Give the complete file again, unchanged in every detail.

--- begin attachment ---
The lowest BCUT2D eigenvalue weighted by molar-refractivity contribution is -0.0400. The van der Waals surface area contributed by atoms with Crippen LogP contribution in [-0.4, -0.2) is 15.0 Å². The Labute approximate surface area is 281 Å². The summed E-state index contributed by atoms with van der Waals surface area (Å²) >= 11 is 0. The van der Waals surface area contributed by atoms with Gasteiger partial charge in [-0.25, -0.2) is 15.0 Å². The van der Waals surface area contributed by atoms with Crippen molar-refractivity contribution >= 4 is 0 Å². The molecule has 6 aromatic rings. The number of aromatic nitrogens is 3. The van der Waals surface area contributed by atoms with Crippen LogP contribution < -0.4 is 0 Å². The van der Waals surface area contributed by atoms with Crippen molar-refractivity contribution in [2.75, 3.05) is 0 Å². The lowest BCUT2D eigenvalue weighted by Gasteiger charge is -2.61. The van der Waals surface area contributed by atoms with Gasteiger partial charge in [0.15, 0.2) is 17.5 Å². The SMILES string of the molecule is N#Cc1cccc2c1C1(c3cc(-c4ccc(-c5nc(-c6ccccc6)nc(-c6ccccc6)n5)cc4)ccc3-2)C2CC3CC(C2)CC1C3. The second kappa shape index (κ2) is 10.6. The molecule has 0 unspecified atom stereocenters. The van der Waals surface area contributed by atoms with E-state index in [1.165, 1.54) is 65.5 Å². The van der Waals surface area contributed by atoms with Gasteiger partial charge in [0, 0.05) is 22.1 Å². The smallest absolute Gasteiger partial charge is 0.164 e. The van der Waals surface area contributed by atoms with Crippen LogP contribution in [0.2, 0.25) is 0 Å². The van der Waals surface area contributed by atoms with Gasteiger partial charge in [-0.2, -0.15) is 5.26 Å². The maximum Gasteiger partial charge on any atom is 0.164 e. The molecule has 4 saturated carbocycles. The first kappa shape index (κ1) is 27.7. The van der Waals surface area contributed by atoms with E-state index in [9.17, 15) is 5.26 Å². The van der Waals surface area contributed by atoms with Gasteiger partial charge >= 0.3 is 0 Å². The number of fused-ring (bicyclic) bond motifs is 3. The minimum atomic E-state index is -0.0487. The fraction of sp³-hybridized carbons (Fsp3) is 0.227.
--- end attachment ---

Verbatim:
The lowest BCUT2D eigenvalue weighted by molar-refractivity contribution is -0.0400. The van der Waals surface area contributed by atoms with Crippen LogP contribution in [-0.4, -0.2) is 15.0 Å². The Labute approximate surface area is 281 Å². The summed E-state index contributed by atoms with van der Waals surface area (Å²) >= 11 is 0. The van der Waals surface area contributed by atoms with Gasteiger partial charge in [-0.25, -0.2) is 15.0 Å². The van der Waals surface area contributed by atoms with Crippen molar-refractivity contribution >= 4 is 0 Å². The molecule has 6 aromatic rings. The number of aromatic nitrogens is 3. The van der Waals surface area contributed by atoms with Crippen LogP contribution < -0.4 is 0 Å². The van der Waals surface area contributed by atoms with Crippen molar-refractivity contribution in [2.75, 3.05) is 0 Å². The lowest BCUT2D eigenvalue weighted by Gasteiger charge is -2.61. The van der Waals surface area contributed by atoms with Gasteiger partial charge in [0.15, 0.2) is 17.5 Å². The SMILES string of the molecule is N#Cc1cccc2c1C1(c3cc(-c4ccc(-c5nc(-c6ccccc6)nc(-c6ccccc6)n5)cc4)ccc3-2)C2CC3CC(C2)CC1C3. The second kappa shape index (κ2) is 10.6. The molecule has 0 unspecified atom stereocenters. The van der Waals surface area contributed by atoms with E-state index in [1.165, 1.54) is 65.5 Å². The van der Waals surface area contributed by atoms with Gasteiger partial charge in [0, 0.05) is 22.1 Å². The smallest absolute Gasteiger partial charge is 0.164 e. The van der Waals surface area contributed by atoms with Crippen LogP contribution in [0.2, 0.25) is 0 Å². The van der Waals surface area contributed by atoms with Gasteiger partial charge in [-0.2, -0.15) is 5.26 Å². The maximum Gasteiger partial charge on any atom is 0.164 e. The molecule has 4 saturated carbocycles. The first kappa shape index (κ1) is 27.7. The van der Waals surface area contributed by atoms with E-state index in [9.17, 15) is 5.26 Å². The van der Waals surface area contributed by atoms with Gasteiger partial charge >= 0.3 is 0 Å². The number of fused-ring (bicyclic) bond motifs is 3. The minimum atomic E-state index is -0.0487. The fraction of sp³-hybridized carbons (Fsp3) is 0.227.